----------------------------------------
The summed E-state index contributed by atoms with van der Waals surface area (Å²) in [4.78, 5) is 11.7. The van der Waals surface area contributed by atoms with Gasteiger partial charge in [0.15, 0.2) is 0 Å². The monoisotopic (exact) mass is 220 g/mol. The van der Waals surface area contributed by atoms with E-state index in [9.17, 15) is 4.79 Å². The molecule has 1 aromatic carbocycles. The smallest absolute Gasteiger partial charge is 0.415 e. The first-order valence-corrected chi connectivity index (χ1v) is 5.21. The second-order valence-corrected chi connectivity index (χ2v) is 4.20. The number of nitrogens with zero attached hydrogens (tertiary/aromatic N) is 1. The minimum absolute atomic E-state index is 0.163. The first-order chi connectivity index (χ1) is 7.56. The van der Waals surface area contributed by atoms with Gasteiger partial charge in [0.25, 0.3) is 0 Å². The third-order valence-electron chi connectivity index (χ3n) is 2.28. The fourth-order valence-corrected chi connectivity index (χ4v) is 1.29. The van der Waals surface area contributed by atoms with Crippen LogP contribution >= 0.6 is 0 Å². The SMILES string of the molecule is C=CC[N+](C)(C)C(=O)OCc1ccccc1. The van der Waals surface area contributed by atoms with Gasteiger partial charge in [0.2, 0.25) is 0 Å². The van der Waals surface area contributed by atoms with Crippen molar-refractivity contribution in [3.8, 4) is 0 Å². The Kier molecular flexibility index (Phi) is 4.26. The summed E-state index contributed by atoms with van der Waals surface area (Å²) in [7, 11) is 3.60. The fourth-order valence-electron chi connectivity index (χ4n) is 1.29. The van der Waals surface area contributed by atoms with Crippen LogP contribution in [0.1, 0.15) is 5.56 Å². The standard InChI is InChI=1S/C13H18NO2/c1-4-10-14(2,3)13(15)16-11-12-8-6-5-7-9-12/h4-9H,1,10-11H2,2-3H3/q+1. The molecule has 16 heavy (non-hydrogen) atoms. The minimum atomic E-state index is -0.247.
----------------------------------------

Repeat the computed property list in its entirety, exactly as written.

The summed E-state index contributed by atoms with van der Waals surface area (Å²) in [4.78, 5) is 11.7. The van der Waals surface area contributed by atoms with Gasteiger partial charge in [0.15, 0.2) is 0 Å². The monoisotopic (exact) mass is 220 g/mol. The van der Waals surface area contributed by atoms with E-state index in [9.17, 15) is 4.79 Å². The molecule has 1 aromatic carbocycles. The smallest absolute Gasteiger partial charge is 0.415 e. The first-order valence-corrected chi connectivity index (χ1v) is 5.21. The second-order valence-corrected chi connectivity index (χ2v) is 4.20. The number of nitrogens with zero attached hydrogens (tertiary/aromatic N) is 1. The minimum absolute atomic E-state index is 0.163. The first-order chi connectivity index (χ1) is 7.56. The van der Waals surface area contributed by atoms with Gasteiger partial charge in [0.25, 0.3) is 0 Å². The third-order valence-electron chi connectivity index (χ3n) is 2.28. The fourth-order valence-corrected chi connectivity index (χ4v) is 1.29. The van der Waals surface area contributed by atoms with Crippen LogP contribution >= 0.6 is 0 Å². The SMILES string of the molecule is C=CC[N+](C)(C)C(=O)OCc1ccccc1. The van der Waals surface area contributed by atoms with Gasteiger partial charge in [0.2, 0.25) is 0 Å². The van der Waals surface area contributed by atoms with Crippen molar-refractivity contribution in [3.8, 4) is 0 Å². The Kier molecular flexibility index (Phi) is 4.26. The summed E-state index contributed by atoms with van der Waals surface area (Å²) in [7, 11) is 3.60. The fourth-order valence-electron chi connectivity index (χ4n) is 1.29. The van der Waals surface area contributed by atoms with Crippen LogP contribution in [0.1, 0.15) is 5.56 Å². The standard InChI is InChI=1S/C13H18NO2/c1-4-10-14(2,3)13(15)16-11-12-8-6-5-7-9-12/h4-9H,1,10-11H2,2-3H3/q+1. The molecule has 16 heavy (non-hydrogen) atoms. The minimum atomic E-state index is -0.247.